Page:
Energy refers to the amount of fuel that we have and it is the base for the other components. If we do not have enough energy, that is if we are fatigued, we cannot perform at our best. We need purposefully to monitor and focus on the right levels of nutrition and hydration, our movement and our recovery which includes sleep.

The power of purpose is understood at an organisational level and as such every corporate or non-profit has its mission and value statements. However, at the individual level not many of us have a clear purpose for ourselves: why we do what we do; a purpose which is bigger than our individual achievements. When everything is done and dusted how do we want to be remembered? In order to create the life that will deliver our purpose we need to first define that purpose. Our values, the guidelines that we are going to use to make decisions and the necessary trade-offs, are another critical part of our purpose. This self-reflection, although extremely valuable, is not common practice and some of us are a bit hesitant to do it in case we find out that the life that we have chosen is not aligned with what we consider to be really important. If we want to achieve peak performance on a consistent basis we need to find meaning in the work that we do and align what we do with our values. Only then we will be able to show the commitment needed to stay focused on what is important and not distracted by the “noise” around us.

If we think of our mind as a computer, our mindset is our “operating system”. It represents the beliefs and assumptions which influence our thinking. Our mindset translates our experiences into our own internal representation and language. I am referring to our internal dialogue, our private voice that goes with us everywhere we go: the story that we tell ourselves. That story will determine whether we achieve success or not since it becomes our reality. We need to train to create effective stories that serve us well.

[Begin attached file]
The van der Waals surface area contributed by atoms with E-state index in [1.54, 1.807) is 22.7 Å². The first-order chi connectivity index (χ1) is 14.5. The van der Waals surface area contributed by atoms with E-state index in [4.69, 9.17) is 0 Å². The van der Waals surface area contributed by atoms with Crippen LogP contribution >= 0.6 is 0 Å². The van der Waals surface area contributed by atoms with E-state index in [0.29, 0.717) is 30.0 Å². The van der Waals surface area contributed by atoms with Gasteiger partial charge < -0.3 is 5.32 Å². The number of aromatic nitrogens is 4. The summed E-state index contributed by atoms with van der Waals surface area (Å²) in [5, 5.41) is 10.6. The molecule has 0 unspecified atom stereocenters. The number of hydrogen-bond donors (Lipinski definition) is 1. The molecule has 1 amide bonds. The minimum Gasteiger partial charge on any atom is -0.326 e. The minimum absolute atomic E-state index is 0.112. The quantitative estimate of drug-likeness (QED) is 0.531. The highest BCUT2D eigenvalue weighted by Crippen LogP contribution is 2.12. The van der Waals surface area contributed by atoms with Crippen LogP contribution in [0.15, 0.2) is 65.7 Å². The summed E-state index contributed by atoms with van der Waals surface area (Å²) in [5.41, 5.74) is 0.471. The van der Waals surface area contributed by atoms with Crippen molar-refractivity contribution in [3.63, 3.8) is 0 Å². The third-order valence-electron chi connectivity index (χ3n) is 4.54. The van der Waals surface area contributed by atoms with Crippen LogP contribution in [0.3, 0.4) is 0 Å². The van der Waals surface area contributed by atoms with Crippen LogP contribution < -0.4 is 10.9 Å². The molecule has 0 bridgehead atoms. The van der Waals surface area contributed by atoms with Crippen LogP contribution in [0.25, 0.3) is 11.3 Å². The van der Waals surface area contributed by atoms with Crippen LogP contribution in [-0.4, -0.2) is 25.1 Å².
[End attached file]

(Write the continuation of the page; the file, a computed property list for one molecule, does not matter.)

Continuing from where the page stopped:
Emotions relate to the energy that we have to be in “motion”, to take action. This is achieved by the production of hormones and neurotransmitters which form a “chemical soup” in our brain that is extremely powerful and acts very fast- in milliseconds even before we are consciously aware- to respond to our assessment of threat and security. This chemical mix determines the mental state we experience: either positive (dopamine, oxytocin, serotonin, endorphins) or negative (cortisol). Our ability first to be aware and secondly to regulate an appropriate and helpful emotional response is our emotional agility. The ratio of positive to negative emotions that we experience during a day will determine our performance. Positive emotions such as hope, joy, gratitude, serenity not only expand our thinking allowing us to be more innovative, collaborative and open to change but also build our reservoir of resilience to be able to draw on effectively when dealing with perceived threatening situations.

Figure 1.



All of us can become more resilient to help us achieve on demand a state of peak performance in a demanding environment. We need regularly and purposefully to train across four areas: our energy, our purpose, our mindset and our emotional agility. There are proven tools in each of these four areas which can be designed to create an individual resilience programme leading to sustainable change in improved resilience and performance.